I think history most comes alive in two capacities:
When we can understand it as a story
When it can be visualized
I was really excited to begin incorporation the idea of visual literacy in my history classroom, particularly because I have younger high school students who I would like to get excited about history. We all remember that history teahcer who made us work from our textbooks and bored us to tears, I strive every day to NOT be that teacher. So, for this unit on Industrialization, I tackled the following skills to educate the students on visual literacy and the course content at the same time.
Seeing Visual Media: In researching periodically throughout the unit, the students were asked to evaluate the legitimacy of wesbsites based on aesthetics and layout as well as the source; they were also required to embed fair use photos in activities related to the topic.
Imagery and Communication: The students were required to find an image using creative commons and embed it in their Story Map. Part of the rubric requires it to be aesthetically appealing.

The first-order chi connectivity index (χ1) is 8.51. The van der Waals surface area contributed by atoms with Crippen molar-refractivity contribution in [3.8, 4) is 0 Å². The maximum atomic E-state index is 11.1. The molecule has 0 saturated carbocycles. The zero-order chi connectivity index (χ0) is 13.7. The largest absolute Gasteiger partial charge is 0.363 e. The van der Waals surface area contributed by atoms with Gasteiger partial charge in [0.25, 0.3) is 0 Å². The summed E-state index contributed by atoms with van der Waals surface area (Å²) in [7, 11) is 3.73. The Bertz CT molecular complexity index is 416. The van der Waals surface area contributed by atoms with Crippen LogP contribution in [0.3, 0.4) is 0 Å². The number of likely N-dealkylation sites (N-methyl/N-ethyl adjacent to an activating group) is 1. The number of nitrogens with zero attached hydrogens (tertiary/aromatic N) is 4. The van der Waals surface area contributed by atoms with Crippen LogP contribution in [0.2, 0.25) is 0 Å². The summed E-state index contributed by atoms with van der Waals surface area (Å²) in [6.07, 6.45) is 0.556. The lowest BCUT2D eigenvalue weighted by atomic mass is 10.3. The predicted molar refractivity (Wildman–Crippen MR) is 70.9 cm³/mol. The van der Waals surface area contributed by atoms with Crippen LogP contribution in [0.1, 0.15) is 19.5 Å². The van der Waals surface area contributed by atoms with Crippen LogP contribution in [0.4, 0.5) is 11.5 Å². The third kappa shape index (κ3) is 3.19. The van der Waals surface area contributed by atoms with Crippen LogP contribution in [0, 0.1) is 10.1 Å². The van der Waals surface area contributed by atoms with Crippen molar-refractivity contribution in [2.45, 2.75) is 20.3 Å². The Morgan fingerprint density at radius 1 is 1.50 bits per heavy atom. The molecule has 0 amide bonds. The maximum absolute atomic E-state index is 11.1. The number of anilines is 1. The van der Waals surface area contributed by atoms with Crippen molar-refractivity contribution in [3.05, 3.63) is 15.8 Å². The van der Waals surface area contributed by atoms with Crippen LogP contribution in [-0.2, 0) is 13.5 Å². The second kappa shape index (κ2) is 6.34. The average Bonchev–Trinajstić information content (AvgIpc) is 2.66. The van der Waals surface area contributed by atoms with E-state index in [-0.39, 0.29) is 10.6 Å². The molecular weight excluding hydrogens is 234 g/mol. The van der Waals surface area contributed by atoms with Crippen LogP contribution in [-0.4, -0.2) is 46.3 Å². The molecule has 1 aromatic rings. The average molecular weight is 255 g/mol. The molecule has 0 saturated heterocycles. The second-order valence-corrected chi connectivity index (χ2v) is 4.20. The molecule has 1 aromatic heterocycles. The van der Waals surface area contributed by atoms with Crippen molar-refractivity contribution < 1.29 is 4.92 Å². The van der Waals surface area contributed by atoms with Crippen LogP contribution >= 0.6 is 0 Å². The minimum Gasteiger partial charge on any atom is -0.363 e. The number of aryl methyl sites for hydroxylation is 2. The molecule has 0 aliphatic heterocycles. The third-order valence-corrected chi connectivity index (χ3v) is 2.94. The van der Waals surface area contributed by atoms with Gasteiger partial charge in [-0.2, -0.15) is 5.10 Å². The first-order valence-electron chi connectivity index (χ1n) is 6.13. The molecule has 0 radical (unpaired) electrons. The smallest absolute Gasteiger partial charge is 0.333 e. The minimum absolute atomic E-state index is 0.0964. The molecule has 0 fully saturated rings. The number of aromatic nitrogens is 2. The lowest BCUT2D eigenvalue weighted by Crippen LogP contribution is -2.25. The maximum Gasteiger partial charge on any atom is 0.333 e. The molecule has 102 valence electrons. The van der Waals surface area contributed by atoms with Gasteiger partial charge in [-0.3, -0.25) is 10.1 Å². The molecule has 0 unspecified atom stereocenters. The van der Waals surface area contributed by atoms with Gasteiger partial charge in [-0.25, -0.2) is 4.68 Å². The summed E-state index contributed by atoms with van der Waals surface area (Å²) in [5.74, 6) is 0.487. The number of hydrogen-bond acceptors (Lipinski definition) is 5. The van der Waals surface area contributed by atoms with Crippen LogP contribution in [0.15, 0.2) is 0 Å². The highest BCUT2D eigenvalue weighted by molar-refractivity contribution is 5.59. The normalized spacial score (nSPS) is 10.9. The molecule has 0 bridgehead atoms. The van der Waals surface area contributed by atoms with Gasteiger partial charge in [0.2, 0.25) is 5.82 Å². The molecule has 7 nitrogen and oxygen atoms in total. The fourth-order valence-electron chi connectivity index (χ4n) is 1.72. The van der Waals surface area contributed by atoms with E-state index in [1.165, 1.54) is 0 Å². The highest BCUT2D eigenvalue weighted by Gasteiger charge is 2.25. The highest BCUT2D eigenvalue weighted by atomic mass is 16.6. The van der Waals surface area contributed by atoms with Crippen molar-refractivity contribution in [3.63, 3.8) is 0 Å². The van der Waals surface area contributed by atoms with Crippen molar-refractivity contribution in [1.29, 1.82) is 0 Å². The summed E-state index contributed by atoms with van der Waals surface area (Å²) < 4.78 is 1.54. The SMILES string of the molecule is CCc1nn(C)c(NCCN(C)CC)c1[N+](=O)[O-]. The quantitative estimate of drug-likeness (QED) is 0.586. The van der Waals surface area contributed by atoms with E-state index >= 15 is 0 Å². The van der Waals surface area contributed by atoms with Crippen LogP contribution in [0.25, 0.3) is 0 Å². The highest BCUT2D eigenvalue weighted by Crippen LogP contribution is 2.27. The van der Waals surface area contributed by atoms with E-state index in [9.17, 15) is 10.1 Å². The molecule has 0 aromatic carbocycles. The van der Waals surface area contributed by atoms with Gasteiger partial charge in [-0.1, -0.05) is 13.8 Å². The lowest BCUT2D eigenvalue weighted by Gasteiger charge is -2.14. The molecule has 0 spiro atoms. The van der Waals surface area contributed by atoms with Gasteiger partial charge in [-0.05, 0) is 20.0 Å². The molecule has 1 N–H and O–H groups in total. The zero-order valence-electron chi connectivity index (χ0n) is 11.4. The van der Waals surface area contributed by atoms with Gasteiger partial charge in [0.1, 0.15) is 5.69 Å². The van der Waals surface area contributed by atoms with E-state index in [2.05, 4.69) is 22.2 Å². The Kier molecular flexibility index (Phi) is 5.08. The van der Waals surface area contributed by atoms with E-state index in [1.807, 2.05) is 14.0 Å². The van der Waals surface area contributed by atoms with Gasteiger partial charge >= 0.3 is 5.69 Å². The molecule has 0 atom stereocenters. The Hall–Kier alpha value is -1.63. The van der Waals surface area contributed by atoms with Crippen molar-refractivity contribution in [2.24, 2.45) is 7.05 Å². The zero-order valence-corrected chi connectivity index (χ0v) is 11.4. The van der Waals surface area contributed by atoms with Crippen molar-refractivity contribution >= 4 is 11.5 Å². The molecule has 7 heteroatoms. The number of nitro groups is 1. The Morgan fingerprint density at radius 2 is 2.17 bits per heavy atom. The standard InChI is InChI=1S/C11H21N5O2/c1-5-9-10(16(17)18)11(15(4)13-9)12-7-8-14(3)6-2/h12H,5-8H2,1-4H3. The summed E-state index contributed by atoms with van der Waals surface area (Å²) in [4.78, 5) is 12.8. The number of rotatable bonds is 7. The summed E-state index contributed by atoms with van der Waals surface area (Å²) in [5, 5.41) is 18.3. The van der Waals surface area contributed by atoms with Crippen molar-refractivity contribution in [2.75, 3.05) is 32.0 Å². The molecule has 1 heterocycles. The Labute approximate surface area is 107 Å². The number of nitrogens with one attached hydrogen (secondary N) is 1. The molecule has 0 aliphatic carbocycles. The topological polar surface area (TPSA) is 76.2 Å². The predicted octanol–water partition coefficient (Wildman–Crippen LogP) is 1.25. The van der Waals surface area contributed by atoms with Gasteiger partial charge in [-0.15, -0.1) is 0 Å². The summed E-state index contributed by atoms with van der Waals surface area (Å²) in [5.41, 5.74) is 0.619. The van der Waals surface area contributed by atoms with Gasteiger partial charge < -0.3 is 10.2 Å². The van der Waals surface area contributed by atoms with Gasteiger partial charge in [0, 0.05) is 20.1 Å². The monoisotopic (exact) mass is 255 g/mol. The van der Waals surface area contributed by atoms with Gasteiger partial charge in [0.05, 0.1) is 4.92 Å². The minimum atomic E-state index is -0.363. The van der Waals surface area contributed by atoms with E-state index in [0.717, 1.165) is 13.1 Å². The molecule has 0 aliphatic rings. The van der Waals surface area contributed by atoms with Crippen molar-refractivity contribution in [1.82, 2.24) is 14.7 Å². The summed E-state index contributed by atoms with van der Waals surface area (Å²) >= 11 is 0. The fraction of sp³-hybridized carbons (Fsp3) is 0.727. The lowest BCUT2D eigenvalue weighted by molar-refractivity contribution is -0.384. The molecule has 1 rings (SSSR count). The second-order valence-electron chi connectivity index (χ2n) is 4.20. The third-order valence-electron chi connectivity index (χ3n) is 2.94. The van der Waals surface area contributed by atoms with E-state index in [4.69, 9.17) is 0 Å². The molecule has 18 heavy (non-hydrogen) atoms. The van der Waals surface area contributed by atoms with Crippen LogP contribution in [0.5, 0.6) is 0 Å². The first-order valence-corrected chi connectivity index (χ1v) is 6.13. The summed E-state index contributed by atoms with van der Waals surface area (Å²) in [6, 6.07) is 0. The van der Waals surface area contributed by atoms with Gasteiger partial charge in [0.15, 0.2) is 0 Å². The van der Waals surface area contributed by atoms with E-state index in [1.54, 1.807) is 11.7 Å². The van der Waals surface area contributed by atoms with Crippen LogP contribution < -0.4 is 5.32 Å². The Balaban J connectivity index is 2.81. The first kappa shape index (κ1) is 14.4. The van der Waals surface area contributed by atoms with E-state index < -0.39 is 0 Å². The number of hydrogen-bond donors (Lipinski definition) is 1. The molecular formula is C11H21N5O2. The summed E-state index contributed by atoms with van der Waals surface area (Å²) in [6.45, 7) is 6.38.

Understanding Presentation Design: For one of the activities during this unit, we used ‘Fakebook‘ because it is familiar and organized. I think it helped the students evaluate essential information. Also, for the story map, many of them used Pages templates which helped them to organize the information in an aesthetically appealing way.
Digital Story Telling: Always looking for ways for students to compile and create using all of the information that they have learned over the course of a unit, I decided to have them create a story map based on Industrialization. Though more details are posted below, the processing of organizing information, selecting applicable photographs, and organizing it all in appealing way taught them beyond the course content.